The Iowa Department of Public Health says an elderly man from Central Iowa died in late August from the West Nile virus. State Epidemiologist Patricia Quinlisk says this case of the mosquito-borne disease shows the need to continue taking it seriously. She says the first year we had low numbers and then the numbers went up and very gradually started to go down.
Quinlisk says we’ve had 12 human cases thus far this year, but late summer and early fall are the peak times for the disease. West Nile first became a big concern in Iowa in 2002. There were two deaths in 2002, six in 2005, two in ’04 and ’05, and none last year. Quinlisk says the threat doesn’t go away completely until there’s a hard frost.
Quinlisk says just because it’s the fall, doesn’t mean the disease has gone away, and you still need to take precautions against mosquito bites. Some people are more susceptible to the disease than others. Quinlisk says the elderly are more susceptible to the disease, but she says everyone needs to take precautions. The recent wet weather has raised the risk of West Nile.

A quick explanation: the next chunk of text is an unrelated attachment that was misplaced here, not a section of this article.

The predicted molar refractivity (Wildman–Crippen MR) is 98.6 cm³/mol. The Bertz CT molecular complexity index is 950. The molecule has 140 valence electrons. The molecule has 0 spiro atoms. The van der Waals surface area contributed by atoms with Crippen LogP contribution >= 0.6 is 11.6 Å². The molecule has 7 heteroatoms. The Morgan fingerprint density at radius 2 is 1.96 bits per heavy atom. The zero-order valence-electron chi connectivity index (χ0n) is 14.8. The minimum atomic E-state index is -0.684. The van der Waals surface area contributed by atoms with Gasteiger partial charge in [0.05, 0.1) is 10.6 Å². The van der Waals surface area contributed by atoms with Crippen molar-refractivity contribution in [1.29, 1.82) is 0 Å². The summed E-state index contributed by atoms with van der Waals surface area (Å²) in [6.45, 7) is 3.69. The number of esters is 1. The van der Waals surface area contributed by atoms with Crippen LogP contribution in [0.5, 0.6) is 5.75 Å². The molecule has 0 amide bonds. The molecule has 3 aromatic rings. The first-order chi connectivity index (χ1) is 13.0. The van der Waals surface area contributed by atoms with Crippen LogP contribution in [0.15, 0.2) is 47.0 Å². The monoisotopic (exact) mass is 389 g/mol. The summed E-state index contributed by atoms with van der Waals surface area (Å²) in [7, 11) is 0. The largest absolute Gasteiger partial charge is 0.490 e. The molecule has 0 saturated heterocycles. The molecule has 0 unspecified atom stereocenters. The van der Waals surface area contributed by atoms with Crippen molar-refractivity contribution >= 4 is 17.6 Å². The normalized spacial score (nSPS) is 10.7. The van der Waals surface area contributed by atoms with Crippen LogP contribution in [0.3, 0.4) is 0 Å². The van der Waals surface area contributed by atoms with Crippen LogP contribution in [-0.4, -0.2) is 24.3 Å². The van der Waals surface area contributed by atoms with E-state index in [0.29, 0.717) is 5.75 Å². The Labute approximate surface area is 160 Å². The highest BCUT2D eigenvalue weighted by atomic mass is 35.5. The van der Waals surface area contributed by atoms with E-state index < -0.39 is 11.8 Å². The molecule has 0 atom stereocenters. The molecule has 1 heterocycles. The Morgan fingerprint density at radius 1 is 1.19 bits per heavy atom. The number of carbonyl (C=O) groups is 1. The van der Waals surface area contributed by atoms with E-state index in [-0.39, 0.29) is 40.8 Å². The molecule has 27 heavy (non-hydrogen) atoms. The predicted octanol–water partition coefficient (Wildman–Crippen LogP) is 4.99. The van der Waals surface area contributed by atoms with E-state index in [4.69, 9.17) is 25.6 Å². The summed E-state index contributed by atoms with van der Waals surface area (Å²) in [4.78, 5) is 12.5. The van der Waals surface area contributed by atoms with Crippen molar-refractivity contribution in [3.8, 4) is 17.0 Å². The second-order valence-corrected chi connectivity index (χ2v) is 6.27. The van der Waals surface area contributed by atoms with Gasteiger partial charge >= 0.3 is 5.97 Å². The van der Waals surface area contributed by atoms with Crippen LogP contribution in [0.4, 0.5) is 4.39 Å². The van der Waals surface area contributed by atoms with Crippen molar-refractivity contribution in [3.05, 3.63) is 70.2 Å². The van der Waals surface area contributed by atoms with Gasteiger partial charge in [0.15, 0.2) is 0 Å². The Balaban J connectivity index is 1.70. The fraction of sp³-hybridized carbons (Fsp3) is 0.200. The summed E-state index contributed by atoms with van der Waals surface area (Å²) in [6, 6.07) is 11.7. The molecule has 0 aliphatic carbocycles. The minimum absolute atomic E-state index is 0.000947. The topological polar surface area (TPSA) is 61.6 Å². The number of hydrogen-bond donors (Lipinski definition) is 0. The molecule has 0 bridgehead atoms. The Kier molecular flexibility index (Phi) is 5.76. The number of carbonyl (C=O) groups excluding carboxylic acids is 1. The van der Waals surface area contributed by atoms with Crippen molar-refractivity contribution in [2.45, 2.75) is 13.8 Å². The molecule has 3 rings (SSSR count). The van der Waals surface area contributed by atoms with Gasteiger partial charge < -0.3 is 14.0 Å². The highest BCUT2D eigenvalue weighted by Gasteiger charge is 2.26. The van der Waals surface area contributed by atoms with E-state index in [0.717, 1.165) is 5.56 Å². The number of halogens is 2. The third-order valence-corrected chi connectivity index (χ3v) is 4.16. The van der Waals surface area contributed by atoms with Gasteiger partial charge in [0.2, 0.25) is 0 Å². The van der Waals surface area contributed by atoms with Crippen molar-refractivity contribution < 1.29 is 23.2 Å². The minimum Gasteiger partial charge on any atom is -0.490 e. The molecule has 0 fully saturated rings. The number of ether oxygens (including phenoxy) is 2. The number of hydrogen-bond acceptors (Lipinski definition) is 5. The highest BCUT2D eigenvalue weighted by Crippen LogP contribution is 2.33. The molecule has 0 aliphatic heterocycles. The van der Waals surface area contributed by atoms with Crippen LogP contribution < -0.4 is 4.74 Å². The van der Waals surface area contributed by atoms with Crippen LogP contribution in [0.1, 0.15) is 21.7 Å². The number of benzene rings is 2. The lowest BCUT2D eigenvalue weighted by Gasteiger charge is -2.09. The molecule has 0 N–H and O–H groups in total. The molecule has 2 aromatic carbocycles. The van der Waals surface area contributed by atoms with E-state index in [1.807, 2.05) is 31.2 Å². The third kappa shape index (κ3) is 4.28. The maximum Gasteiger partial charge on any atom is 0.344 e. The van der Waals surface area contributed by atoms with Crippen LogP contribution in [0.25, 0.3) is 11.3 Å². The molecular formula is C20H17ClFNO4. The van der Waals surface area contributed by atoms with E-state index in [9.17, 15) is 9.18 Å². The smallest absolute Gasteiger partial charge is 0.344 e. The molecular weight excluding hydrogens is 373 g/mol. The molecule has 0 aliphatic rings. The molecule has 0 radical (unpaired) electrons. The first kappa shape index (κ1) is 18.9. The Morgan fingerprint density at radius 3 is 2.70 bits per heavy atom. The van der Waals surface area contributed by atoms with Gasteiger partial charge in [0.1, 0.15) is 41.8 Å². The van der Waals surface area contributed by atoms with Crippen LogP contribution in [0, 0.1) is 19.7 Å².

Quinlisk says the mosquito traps from the Iowa State University entomology department show an increase in the type of mosquitoes that carry the West Nile virus and St. Louis encephalitis, even though the nuisance mosquito numbers have gone down. Quinlisk says to avoid getting bitten, use insect repellent with DEET, picaridin, or oil of lemon eucalyptus; avoid outdoor activities at dusk and dawn when mosquitoes are most active; wear long-sleeved shirts, pants, shoes, and socks whenever possible outdoors; and eliminate standing water around the home where mosquitoes lay eggs. Empty water from buckets, cans, pool covers and pet water dishes.
For more information about West Nile virus go to the Department of Public Health website .